“Our greatest natural resource is the minds of our children.”
-Walter Elias Disney
One may ask, “Who is a gifted student and why are gifted programs needed?” Gifted and talented students and those
with high abilities need gifted education programs that will challenge them in
regular classroom settings, and enrichment and accelerated programs to enable
them to make continuous progress in school. It’s more than just giving students a challenge in classrooms: Gifted programming positively influences students’ futures.
Ohio Revised Code for education states that students are identified as gifted when he or she “performs or shows potential for performing at remarkably high levels of accomplishment when compared to others of their age, experience, or environment and who are identified under superior cognitive ability, specific academic ability (mathematics, science, reading, or social studies), creative thinking ability and or visual or performing arts ability.”
In Ontario, our program is designed to be flexible, allowing us to
best meet the needs of students who are identified as gifted. Our Ontario
teachers ensure that rigor is embedded within their work in the classroom and
continually receive high quality professional development. In grades two, three, four and five, we
provide the opportunity for clustering of gifted students, allowing teachers to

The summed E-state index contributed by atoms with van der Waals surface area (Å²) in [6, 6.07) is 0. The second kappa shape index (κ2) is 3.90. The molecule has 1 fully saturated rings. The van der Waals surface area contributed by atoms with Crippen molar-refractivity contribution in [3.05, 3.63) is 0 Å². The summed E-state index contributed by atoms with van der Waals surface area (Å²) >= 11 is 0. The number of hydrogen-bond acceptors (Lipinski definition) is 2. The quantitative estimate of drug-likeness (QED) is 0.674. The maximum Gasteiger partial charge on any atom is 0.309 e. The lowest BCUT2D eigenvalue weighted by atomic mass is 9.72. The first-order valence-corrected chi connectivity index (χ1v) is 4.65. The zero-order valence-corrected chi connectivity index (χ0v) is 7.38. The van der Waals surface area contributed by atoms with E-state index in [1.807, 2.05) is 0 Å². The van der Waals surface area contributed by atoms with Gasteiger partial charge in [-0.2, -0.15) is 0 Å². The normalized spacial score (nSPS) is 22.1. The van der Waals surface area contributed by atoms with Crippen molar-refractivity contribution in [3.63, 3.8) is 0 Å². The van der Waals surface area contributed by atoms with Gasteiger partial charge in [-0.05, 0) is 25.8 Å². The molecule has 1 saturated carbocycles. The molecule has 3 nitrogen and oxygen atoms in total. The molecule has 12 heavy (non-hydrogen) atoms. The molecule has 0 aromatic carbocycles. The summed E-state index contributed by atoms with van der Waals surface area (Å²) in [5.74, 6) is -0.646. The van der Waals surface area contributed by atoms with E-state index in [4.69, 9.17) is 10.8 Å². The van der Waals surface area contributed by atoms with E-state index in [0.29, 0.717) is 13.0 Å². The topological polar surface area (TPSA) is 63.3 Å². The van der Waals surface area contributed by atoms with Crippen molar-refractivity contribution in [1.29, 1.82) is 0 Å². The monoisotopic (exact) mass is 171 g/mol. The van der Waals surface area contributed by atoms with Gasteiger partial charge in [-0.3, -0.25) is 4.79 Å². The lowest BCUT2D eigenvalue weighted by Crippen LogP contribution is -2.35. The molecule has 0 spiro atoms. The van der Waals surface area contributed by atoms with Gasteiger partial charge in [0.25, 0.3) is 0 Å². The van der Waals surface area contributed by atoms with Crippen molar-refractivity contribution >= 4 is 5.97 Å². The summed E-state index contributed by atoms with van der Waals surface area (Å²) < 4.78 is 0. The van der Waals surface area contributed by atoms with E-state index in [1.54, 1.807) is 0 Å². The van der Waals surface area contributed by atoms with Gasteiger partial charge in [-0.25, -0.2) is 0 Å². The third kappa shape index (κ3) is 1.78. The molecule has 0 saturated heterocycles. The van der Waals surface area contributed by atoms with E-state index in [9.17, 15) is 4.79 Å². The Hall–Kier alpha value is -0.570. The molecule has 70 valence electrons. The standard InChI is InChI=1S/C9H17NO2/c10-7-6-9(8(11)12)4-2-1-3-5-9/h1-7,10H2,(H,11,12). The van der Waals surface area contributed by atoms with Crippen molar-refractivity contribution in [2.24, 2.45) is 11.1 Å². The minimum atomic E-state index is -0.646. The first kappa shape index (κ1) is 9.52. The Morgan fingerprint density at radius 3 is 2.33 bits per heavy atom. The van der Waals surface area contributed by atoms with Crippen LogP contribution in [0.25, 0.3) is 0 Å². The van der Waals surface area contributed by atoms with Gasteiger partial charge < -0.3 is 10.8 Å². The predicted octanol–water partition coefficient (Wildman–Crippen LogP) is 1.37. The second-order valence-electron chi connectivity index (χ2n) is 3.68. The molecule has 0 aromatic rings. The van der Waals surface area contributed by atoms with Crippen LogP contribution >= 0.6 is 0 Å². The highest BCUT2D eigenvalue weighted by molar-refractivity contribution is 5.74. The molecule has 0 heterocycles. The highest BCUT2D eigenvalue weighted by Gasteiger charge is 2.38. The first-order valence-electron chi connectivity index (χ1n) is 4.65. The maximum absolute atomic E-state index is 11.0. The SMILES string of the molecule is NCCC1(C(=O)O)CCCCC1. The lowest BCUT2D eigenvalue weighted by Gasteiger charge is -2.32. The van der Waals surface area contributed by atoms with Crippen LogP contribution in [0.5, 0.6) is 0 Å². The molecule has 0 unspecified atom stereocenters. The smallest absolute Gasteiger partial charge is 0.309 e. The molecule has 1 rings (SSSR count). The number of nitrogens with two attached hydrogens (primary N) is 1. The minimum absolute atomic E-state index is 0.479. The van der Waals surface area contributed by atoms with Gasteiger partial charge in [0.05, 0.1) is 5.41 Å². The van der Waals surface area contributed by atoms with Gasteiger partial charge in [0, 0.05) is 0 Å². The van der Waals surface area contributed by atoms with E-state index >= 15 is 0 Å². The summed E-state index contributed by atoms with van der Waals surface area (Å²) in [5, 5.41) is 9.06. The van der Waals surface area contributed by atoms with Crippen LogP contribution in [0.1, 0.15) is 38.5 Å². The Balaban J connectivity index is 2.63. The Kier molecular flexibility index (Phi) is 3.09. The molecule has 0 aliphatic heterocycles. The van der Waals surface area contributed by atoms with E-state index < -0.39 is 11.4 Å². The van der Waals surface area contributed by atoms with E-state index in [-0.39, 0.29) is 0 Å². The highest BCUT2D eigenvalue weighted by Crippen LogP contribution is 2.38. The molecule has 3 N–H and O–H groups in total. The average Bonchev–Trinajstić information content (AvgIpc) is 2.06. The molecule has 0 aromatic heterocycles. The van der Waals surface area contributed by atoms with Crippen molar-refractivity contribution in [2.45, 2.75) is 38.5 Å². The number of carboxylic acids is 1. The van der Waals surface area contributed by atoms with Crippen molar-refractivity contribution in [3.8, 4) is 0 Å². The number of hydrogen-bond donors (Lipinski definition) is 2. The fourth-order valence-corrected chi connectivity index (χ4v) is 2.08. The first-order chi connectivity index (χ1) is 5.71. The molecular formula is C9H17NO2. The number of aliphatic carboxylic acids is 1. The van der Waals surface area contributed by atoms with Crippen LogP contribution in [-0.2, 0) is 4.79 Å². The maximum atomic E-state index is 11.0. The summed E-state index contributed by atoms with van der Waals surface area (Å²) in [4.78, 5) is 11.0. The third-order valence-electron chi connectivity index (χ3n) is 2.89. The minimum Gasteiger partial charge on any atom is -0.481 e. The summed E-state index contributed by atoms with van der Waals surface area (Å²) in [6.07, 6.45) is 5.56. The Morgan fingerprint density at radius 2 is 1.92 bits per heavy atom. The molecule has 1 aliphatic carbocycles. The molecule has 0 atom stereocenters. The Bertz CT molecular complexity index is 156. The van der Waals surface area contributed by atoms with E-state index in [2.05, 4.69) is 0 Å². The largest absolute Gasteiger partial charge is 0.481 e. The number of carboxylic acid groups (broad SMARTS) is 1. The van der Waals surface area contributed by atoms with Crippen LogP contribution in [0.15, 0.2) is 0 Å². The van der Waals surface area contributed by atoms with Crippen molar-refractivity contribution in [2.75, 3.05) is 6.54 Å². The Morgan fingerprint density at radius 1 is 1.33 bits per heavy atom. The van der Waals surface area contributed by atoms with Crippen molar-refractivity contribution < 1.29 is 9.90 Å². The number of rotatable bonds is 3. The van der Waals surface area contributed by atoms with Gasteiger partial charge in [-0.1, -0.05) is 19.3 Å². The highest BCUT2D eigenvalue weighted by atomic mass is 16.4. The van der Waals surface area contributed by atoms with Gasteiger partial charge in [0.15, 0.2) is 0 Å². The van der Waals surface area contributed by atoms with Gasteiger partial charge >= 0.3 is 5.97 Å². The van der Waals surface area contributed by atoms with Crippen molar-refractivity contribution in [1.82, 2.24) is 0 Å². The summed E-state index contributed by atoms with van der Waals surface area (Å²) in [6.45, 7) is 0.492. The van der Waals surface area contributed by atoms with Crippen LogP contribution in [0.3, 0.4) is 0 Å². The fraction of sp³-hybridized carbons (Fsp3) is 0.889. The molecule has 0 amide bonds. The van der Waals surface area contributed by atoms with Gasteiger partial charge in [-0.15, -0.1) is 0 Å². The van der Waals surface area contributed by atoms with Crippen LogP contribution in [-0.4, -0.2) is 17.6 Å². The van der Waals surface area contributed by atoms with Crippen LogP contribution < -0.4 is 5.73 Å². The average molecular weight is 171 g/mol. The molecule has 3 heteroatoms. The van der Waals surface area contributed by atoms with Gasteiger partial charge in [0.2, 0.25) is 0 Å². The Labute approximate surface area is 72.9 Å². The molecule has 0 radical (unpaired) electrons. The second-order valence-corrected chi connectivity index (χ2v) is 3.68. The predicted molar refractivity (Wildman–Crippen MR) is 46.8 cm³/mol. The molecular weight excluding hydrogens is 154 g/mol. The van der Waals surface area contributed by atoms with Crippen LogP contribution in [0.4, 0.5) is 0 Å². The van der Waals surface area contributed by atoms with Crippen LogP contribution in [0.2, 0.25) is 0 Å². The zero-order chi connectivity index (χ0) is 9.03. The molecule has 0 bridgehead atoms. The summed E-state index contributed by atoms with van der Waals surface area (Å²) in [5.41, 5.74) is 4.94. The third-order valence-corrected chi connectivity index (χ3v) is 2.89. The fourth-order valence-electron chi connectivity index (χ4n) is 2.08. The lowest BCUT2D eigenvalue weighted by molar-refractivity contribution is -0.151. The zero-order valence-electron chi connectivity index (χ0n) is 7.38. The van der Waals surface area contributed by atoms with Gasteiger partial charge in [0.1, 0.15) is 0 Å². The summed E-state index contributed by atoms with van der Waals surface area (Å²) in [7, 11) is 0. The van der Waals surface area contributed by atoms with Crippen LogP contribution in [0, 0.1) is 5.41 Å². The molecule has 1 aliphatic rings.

provide differentiated instruction and enrichment. Teachers in grades K-1 work
collaboratively with the gifted coordinator to provide enrichment to gifted
students in the primary grades.
Ontario Middle School offers honors classes to students in grades six, seven and eight. Likewise, Ontario High School has increased enrichment opportunities with honors courses as well as advanced placement courses and College Credit Plus courses taught at Ontario High School by qualified Ontario teachers.
Ontario students participate in many extra-curricular enrichment
opportunities such as Science Club, Drama Club, Academic Challenge, National
Honor Society, Writing Center and Peer Tutoring at the high school level.
Middle school students are participating in Academic Challenge as well as
Spelling Bee, and Science Fair. Elementary students enjoy critical thinking activities during noontime
enrichment as well as participating in Spelling Bee and Lego Club.
The Ontario Local School District is committed to serving the
gifted population of its schools and has made great strides recently to
increase gifted opportunities to students.
students identified as gifted?
For a student to be identified as gifted he/she must meet the following criteria as define by the State of Ohio:
Please note that all assessments utilized for gifted screening and identification are selected from the Chart of Approved Assessments through the Ohio Department of Education.
- Superior Cognitive Ability- Scoring a CSI of 128 or higher on a State approved norm-referenced, standardized cognitive abilities test.
- Specific Academic Ability- Scoring in the
95%ile or higher in any academic total area (reading and/or writing, math,
science or social studies) on a State approved norm-referenced, standardized
- Creative Thinking Ability- Scoring a CSI of
112 or higher on a State approved norm-referenced, standardized cognitive
abilities test; as well as achieve a qualifying score on a State approved
behavioral checklist of creative thinking abilities.
- Visual and Performing Arts- Achieving a